Friday, August 7, 2015

Retrospex 32 Review

RetrospexInternational recently sent me a couple units of their new handheld device, the Retrospex 32, a new dedicated GameboyAdvance emulator handheld.  To make the unit playable out of the box, they pre-loaded a handful of homebrew games, including Anguna, which is why they were kind enough to send me 2 of the units to play with.  I was pretty excited to get my hands on the device and try it (I loved my old GBA micro with a good flash cart!), and see Anguna running on it. So here's my thoughts after playing with it.



Their website lists the Retrospex 32 for £59.99, which is around $100 USD. It seems like it's marketed toward people into retro-gaming (which makes sense for a dedicated GBA emulator device). At that price, with that target market, and such a limited set of functionality (why not make it a multi-machine emulator, and emulate all the old consoles?), it would hopefully do a really good job of it.

The short version of my review: it doesn't. It has one job (emulating GBA games), which it does fairly poorly. It's a mediocre device that you'd expect your grandma to buy for $15 at Big Lots next to those fake Wii consoles.  I'd maybe buy one as a novelty for that price, but anybody that spends $100 on this will be severely disappointed.

So let's get down to the actual review here.

Hardware

The console is a little bigger than I expected, almost 6 inches long (about the same length as my Nexus 5, but about twice as thick.) The plastic feels cheap and flimsy, and the various pieces give and shift a little if you apply pressure in the wrong places.  (On one of the two devices they sent me, there's a loose piece inside that rattles around if you shake it) The buttons and d-bad aren't particularly comfortable, but they work ok.  The charger uses mini USB instead of micro USB, which is just a minor annoyance that adds to the cheap feeling. It takes an SD card (not a micro SD card!) which is a bit weird these days, but not a real problem. It gave me a use for those SD cards I still have lying around with no purpose.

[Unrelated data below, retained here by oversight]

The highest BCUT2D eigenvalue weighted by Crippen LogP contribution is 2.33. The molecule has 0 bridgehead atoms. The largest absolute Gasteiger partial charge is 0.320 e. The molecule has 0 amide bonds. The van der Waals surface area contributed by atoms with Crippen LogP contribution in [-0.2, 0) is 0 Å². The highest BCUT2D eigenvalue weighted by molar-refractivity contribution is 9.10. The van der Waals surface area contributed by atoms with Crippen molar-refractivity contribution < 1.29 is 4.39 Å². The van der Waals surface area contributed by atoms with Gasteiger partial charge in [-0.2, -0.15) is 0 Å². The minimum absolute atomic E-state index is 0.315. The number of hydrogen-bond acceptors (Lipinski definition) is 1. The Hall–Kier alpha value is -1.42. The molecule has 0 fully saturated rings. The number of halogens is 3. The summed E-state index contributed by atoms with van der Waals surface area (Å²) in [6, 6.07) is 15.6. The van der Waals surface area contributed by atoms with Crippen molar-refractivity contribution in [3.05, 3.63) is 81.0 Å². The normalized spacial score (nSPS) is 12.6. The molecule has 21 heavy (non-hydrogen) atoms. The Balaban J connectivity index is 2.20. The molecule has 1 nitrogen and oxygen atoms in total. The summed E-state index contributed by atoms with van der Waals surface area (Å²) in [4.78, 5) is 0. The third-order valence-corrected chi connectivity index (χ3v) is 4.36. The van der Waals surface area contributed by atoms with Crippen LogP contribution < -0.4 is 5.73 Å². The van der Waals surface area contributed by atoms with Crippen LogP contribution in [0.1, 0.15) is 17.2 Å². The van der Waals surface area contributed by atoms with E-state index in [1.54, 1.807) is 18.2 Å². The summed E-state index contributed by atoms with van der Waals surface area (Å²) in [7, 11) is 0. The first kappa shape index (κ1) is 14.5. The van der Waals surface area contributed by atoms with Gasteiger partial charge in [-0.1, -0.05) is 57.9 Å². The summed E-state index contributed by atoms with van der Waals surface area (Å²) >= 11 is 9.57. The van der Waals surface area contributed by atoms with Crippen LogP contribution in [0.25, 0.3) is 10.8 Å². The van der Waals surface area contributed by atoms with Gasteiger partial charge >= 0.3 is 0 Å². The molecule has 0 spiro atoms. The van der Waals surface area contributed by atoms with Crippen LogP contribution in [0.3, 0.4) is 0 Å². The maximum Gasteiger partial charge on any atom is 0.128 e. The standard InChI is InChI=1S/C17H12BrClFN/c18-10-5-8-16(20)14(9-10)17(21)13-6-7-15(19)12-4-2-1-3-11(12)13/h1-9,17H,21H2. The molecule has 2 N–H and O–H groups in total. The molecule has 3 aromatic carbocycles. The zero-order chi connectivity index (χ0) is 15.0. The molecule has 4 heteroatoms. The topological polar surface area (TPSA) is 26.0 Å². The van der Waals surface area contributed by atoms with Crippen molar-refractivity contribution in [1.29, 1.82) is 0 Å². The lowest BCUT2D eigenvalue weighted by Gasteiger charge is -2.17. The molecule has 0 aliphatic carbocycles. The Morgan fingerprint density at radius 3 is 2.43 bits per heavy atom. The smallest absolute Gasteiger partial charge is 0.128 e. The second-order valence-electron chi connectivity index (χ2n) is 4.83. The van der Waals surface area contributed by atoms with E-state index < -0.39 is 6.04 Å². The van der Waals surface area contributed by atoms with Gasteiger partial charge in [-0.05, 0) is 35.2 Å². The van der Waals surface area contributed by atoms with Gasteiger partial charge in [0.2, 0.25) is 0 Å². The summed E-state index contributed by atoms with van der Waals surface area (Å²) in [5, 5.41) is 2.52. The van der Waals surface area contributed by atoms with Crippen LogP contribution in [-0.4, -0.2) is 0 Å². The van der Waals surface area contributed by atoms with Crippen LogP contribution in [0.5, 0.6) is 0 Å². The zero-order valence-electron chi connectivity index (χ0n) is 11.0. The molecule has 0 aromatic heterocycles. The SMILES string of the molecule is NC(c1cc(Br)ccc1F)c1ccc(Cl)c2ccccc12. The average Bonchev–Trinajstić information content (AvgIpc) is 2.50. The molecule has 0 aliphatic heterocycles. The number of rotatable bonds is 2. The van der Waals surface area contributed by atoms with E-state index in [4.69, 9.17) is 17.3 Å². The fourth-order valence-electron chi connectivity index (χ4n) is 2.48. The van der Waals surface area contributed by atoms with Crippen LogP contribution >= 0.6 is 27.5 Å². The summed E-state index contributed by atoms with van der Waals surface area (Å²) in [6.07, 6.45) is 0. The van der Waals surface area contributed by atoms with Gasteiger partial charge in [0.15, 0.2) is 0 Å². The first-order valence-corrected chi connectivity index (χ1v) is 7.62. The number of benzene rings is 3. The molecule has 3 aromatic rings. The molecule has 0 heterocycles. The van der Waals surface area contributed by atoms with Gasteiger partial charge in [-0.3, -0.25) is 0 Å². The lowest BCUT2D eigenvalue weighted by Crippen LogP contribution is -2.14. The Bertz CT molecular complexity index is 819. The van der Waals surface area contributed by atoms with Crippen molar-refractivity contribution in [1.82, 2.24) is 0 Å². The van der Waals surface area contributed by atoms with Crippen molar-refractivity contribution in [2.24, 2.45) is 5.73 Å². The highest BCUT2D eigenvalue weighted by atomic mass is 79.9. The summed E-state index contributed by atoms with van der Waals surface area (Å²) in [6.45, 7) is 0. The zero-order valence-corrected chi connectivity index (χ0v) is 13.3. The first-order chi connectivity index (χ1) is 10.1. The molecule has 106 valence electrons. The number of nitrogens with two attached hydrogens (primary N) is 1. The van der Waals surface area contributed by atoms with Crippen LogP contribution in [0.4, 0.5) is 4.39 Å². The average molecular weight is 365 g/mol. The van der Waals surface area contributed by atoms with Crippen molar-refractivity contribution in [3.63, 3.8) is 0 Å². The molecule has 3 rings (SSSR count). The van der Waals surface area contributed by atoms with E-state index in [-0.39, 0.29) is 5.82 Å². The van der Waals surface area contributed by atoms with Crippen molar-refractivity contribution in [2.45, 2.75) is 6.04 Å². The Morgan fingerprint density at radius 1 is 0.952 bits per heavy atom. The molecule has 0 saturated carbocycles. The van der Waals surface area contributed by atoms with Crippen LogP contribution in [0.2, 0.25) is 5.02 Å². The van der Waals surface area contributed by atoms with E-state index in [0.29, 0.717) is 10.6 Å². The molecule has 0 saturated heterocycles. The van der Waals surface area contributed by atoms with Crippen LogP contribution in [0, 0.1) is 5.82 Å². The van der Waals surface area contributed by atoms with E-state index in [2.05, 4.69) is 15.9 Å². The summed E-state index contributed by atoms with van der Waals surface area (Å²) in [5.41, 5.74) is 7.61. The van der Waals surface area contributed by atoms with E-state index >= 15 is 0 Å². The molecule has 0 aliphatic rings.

It does have an RCA TV-out port, and a cable to connect to your TV's RCA ports. I haven't yet tried that, but it is one of the nicer touches.

Overall, it feels a little cheap, which wouldn't be a big deal if rest of the package was there, or if the price was a bit lower.

Controls

Here's where it starts to fall apart. Any fan of the Gameboy Advance knows that it has two thumb-buttons (A and B), and 2 shoulder buttons (L and R).  The Retrospex adds an X an Y button, but has no shoulder buttons. So you have to use X and Y for L and R.  This is pretty awkward for quite a few games (particularly racing games where you use those to help steer, and have to keep your thumb on the accelerator).

Like I mentioned earlier, if this was a multiple machine emulator, I'd shrug it off. But for a device with one job, to emulate GBA games, you'd think they'd take the time to make sure it had at least somewhat of a similar button layout as the emulated controller.  Or if they couldn't rearrange the layout, at least label the buttons with L and R so non-gamers would understand what it meant. (Once again, I'm confused about the target market -- real gamers would be put off by the wrong layout, and casual folks would be confused when a game, including the bundled Anguna, tells you to push L or R and that button doesn't exist!)

The other big offense, at least to those of us that actually played older games, is that they reversed the positions of the A and B buttons. If you played many Nintendo games it's ingrained in your muscle memory that A is on the right and makes you jump, B is on the left and makes you attack.  Why would you build a handheld dedicated emulator and get this wrong?